I am suspicious of my enjoyment of Me and Earl and the Dying Girl in spite of the fact that the film, premiering at Sundance in 2015, received the U.S. Grand Jury Prize and the Audience Award for U.S. Drama, and I am not alone in such enjoyment. Directed by Alfonso Gomez-Rejon, a director until now primarily known for his TV work (Glee, American Horror Story) and based on a YA novel by Jesse Andrews, the film follows Greg (Thomas Mann), the titular “Me,” who, under non-negotiable orders from his mother, befriends a high school classmate, Rachel (Olivia Cooke), who is diagnosed with leukemia; Greg is to be a companion to her through the ordeals of her illness and treatment. And so Greg, with his childhood friend and fellow film-buff, Earl (RJ Cyler), entertain Rachel in large part with the films the two boys make together, short films that cleverly pun around with titles of classic and foreign cinema: The 400 Blows becomes a film about “The 400 Bros”; 8 ½ becomes “Ate ½ (of my Lunch)”; A Clockwork Orange becomes “A Sockwork Orange.”
It’s a film loaded with a particular brand of indie quirk that accomplishes almost nothing surprising or refreshingly new in terms of character or story, and I ought to have been annoyed by it all: annoyed by the set-up; annoyed by the cutesy title cards (“The Part Where I Meet the Dying Girl, “The Part that Comes after all the Other Parts”); by the ridiculous portrayal of a hipster tattooed high school history professor (who somehow has his own office and sports a Persian carpet in his classroom) and of a tenured sociology professor father (who, because tenured, apparently never has to work); by the manic pixie dream dying girl who functions to serve the protagonist’s emotional development; by the bordering on racist depictions of black characters (because Earl, his brother, and the limo driver are funny, it’s ok, I guess?); by the look-at-me-I-know-all-these-films film references. Terribly cute. Terribly clever. And maybe just plain terrible.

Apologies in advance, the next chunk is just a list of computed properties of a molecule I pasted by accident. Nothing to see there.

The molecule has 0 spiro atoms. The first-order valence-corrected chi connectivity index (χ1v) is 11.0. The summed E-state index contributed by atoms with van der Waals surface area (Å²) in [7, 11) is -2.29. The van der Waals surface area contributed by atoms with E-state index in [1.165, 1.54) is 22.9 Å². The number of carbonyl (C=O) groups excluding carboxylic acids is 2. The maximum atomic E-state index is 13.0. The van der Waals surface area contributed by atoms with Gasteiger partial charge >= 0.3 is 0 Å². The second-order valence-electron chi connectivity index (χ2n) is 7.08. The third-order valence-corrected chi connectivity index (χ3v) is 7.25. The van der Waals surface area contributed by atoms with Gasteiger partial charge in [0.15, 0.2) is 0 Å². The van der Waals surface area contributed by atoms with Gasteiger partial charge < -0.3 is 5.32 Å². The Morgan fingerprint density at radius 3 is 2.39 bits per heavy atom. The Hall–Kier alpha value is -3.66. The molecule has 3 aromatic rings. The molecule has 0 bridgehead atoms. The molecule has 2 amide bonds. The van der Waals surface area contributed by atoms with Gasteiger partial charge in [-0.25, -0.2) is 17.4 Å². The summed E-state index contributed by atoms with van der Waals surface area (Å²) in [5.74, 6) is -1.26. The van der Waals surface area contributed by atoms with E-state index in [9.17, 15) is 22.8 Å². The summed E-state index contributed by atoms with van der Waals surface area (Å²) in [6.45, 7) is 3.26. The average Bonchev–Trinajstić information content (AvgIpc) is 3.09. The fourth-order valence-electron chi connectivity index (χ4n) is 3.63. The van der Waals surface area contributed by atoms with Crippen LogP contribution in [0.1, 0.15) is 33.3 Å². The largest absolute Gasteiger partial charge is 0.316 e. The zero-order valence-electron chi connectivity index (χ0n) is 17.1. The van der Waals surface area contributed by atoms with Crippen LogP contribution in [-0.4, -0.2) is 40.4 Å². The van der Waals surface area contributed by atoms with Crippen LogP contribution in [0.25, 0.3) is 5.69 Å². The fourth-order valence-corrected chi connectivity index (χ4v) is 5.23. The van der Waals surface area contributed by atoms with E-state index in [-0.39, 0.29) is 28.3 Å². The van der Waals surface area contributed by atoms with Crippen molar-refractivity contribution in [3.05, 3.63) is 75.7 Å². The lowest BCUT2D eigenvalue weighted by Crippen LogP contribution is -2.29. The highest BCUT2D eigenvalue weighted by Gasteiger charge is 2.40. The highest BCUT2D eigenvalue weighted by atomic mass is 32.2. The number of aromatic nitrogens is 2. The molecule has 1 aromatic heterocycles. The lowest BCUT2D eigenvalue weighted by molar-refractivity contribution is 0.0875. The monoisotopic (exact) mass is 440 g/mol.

But somehow I enjoyed the thing. I don’t know. Maybe it hit me in a particularly expansive mood; maybe I was just so barraged with cute quirk that I caved; maybe there is some – albeit cheap – satisfaction in knowing and being able to laugh at those movie references, the title plays, the Werner Herzog impressions.
Or maybe there is some deeper layer to the film that pushes the quirk and clichés into something more interesting – we could, for example, read the film as within the construct of an unreliable or limited narrator, for Greg, a clearly rather self-absorbed, white, teenaged boy, is our guide through this world. As the title indicates, we’re getting his first-person perspective, and, in fact, he narrates much of the film. Thus, if the film’s world is fully filtered through his understanding, Rachel, Earl, his father, his teacher – everyone else – are much more than they seem to be. The ending scenes certainly suggest that Greg finally understands that he understands very little, both about himself and others.
But whatever it was, a forgiving mood in myself or an actual suggestion of depth in the film, I admit it. I had fun. And if frequent laughter and muffled sniffles around me in a theater are any indication, Bellingham’s Pickford crowd did, too.
In the end I’ll just say this: “Eyes Wide Butt” and “Pooping Tom.” If you can at least snigger at a poke in the ribs to Kubrick and Powell, you might have fun, too.
(Me and Earl and the Dying Girl plays in Seattle at AMC Loews Oak Tree 6, SIFF Cinema Uptown, and Guild 45th Theater and in Bellingham at the Pickford Film Center July 6-July 9)